How-to: Monitor Windows with Nagios

How-to: Monitor Windows with Nagios

To add a Windows PC/server to the Nagios networking monitoring system there are a few options. In this article are instructions for a solution using a NCPA client on the Windows machine with an NCPA integration and config files on the Nagios Core machine

On Windows

Firstly, download, install and configure the NCPA client on the Windows machine.

Download from the Nagios website here

Run the installer once downloaded, by double-clicking on it

The only item of configuration required is to provide an API key. All other fields can be left at their defaults. The API key should be selected by you – it’s simply a unique identifier for this installation and also acts as the ‘password’ for gaining access to the GUI once the client is installed. One thing I did discover is that some special characters cause issues when passing data between the Nagios Core system and the NCPA listener via its API – I had to remove a ‘$’ symbol to make it work. Make sure you remember or note down the key you choose. In the example below you’ll see <<API_key>> – change this to something unique for your installation and use it in the installation on Windows and in replacement of each <<API_key>> below.

Finally, test that the installation was successful by opening a browser on the Windows machine and navigating to:

https://localhost:5693/gui/

Log in by providing the API key you chose earlier. If you get a page displayed then the client is running. It’s worth also opening the Live Data page to see that the client is retrieving at least some data.

On the Nagios Core machine

Next, on the Nagios Core machine (for which instructions for installation on a Raspberry Pi can be found here, and Basic configuration instructions here), download, install and configure NCPA:

cd /tmp
wget https://assets.nagios.com/downloads/ncpa/check_ncpa.tar.gz
tar xvf check_ncpa.tar.gz
sudo chown nagios:nagios check_ncpa.py
sudo chmod 775 check_ncpa.py
sudo mv check_ncpa.py /usr/local/nagios/libexec

Then edit the Nagios commands config file to make use of the newly-installed components:

sudo nano /usr/local/nagios/etc/objects/commands.cfg

adding the following:

define command {
  command_name check_ncpa
  command_line $USER1$/check_ncpa.py -H $HOSTADDRESS$ $ARG1$
}

It’s not a bad idea to restart Nagios at this point – if it fails to start with only the above change then it’s easier to identify that an error is within that task:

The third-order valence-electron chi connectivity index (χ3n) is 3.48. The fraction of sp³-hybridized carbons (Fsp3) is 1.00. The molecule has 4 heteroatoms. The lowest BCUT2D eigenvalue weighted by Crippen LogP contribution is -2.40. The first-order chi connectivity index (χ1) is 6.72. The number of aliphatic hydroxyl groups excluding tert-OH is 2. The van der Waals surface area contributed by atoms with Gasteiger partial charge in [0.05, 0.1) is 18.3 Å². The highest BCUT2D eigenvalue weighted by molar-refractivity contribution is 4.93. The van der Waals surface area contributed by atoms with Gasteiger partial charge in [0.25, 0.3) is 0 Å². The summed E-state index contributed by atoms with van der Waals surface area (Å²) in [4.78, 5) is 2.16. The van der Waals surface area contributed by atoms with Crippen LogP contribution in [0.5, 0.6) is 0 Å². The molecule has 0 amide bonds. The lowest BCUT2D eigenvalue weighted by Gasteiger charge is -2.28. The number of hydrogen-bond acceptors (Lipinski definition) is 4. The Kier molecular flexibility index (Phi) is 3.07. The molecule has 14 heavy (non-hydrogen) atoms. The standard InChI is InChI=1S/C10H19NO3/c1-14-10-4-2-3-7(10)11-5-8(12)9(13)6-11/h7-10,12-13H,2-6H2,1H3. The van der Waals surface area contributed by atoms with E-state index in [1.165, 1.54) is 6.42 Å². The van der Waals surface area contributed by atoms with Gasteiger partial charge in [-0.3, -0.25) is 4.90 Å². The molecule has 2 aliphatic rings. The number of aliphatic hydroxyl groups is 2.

sudo systemctl restart nagios

Next create a new config file in the objects folder (we’ll call it cctv.cfg to monitor a CCTV server running on Windows):

sudo nano /usr/local/nagios/etc/objects/cctv.cfg

into the new, blank file add the following:

define host {
  host_name CCTV Server
  address <<ip_address_of_windows_machine>>
  check_command check_ncpa!-t ‘<<API_key>>’ -P 5693 -M system/agent_version
  max_check_attempts 5
  check_interval 5
  retry_interval 1
  check_period 24×7
  contacts nagiosadmin
  notification_interval 60
  notification_period 24×7
  notifications_enabled 1
  icon_image ncpa.png
  statusmap_image ncpa.png
  register 1
}

define service {
  host_name CCTV Server
  service_description CPU Usage
  check_command check_ncpa!-t ‘<<API_key>>’ -P 5693 -M cpu/percent -w 50 -c 70 -q ‘aggregate=avg’
  max_check_attempts 5
  check_interval 5
  retry_interval 1
  check_period 24×7
  notification_interval 60
  notification_period 24×7
  contacts nagiosadmin
  register 1
}

define service {
  host_name CCTV Server
  service_description Memory Usage
  check_command check_ncpa!-t ‘<<API_key>>’ -P 5693 -M memory/virtual -w 50 -c 70 -u G
  max_check_attempts 5
  check_interval 5
  retry_interval 1
  check_period 24×7
  notification_interval 60
  notification_period 24×7
  contacts nagiosadmin
  register 1
}

define service {
  host_name CCTV Server
  service_description Process Count
  check_command check_ncpa!-t ‘<<API_key>>’ -P 5693 -M processes -w 200 -c 250
  max_check_attempts 5
  check_interval 5
  retry_interval 1
  check_period 24×7
  notification_interval 60
  notification_period 24×7
  contacts nagiosadmin
  register 1
}

define service {
  host_name CCTV Server
  service_description Disk Usage C:
  check_command check_ncpa!-t ‘<<API_key>>’ -P 5693 -M ‘disk/logical/C:|/used_percent’ –warning 50 –critical 70 –units Gi
  max_check_attempts 5
  check_interval 5
  retry_interval 1
  check_period 24×7
  notification_interval 60
  notification_period 24×7
  contacts nagiosadmin
  register 1
}

Finally, to include the above config file within the Nagios environment, reference it from the nagios.cfg file:

sudo nano /usr/local/nagios/etc/nagios.cfg

adding a line as follows:

cfg_file=/usr/local/nagios/etc/objects/cctv.cfg

Restart the Nagios service:

sudo systemctl restart nagios

And, if all is well, you should see the newly-monitored host and services in the Nagios console

Clearly, many options in the config above can be altered to suit your needs and there are also many other check_commands that can offer access to alternative monitoring metrics. The above provides a summary of, and alerting at thresholds related to, disk usage (C:), running processes, memory usage, processor time and host state. More info on those and other options can be found at https://www.nagios.org/ncpa/help.php

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